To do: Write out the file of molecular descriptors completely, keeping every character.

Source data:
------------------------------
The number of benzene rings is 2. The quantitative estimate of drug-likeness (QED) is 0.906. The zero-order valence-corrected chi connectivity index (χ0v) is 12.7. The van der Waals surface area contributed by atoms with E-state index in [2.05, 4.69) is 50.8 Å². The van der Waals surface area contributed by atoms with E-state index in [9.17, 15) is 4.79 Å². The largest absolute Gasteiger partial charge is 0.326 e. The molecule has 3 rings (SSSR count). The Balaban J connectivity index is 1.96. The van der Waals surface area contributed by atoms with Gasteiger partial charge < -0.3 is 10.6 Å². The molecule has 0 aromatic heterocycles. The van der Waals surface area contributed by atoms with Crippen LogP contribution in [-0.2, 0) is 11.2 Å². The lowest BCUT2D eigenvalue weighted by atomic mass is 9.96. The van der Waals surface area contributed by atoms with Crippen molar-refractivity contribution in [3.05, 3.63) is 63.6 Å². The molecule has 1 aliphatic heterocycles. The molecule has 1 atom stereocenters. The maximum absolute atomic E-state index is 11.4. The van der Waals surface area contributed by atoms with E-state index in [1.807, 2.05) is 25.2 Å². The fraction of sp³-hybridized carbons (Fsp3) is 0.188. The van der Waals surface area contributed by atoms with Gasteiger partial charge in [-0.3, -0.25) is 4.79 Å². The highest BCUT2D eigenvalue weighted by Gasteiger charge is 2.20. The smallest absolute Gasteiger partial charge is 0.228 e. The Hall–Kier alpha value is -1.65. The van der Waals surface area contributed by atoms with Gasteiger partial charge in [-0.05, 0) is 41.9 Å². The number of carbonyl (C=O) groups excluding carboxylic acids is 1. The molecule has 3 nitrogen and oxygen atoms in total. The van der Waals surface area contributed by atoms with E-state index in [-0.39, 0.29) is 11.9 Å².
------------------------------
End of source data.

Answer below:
The number of benzene rings is 2. The quantitative estimate of drug-likeness (QED) is 0.906. The zero-order valence-corrected chi connectivity index (χ0v) is 12.7. The van der Waals surface area contributed by atoms with E-state index in [2.05, 4.69) is 50.8 Å². The van der Waals surface area contributed by atoms with E-state index in [9.17, 15) is 4.79 Å². The largest absolute Gasteiger partial charge is 0.326 e. The molecule has 3 rings (SSSR count). The Balaban J connectivity index is 1.96. The van der Waals surface area contributed by atoms with Gasteiger partial charge < -0.3 is 10.6 Å². The molecule has 0 aromatic heterocycles. The van der Waals surface area contributed by atoms with Crippen LogP contribution in [-0.2, 0) is 11.2 Å². The lowest BCUT2D eigenvalue weighted by atomic mass is 9.96. The van der Waals surface area contributed by atoms with Crippen molar-refractivity contribution in [3.05, 3.63) is 63.6 Å². The molecule has 1 aliphatic heterocycles. The molecule has 1 atom stereocenters. The maximum absolute atomic E-state index is 11.4. The van der Waals surface area contributed by atoms with E-state index in [1.807, 2.05) is 25.2 Å². The fraction of sp³-hybridized carbons (Fsp3) is 0.188. The van der Waals surface area contributed by atoms with Gasteiger partial charge in [-0.3, -0.25) is 4.79 Å². The highest BCUT2D eigenvalue weighted by Gasteiger charge is 2.20. The smallest absolute Gasteiger partial charge is 0.228 e. The Hall–Kier alpha value is -1.65. The van der Waals surface area contributed by atoms with Gasteiger partial charge in [-0.05, 0) is 41.9 Å². The number of carbonyl (C=O) groups excluding carboxylic acids is 1. The molecule has 3 nitrogen and oxygen atoms in total. The van der Waals surface area contributed by atoms with E-state index in [-0.39, 0.29) is 11.9 Å².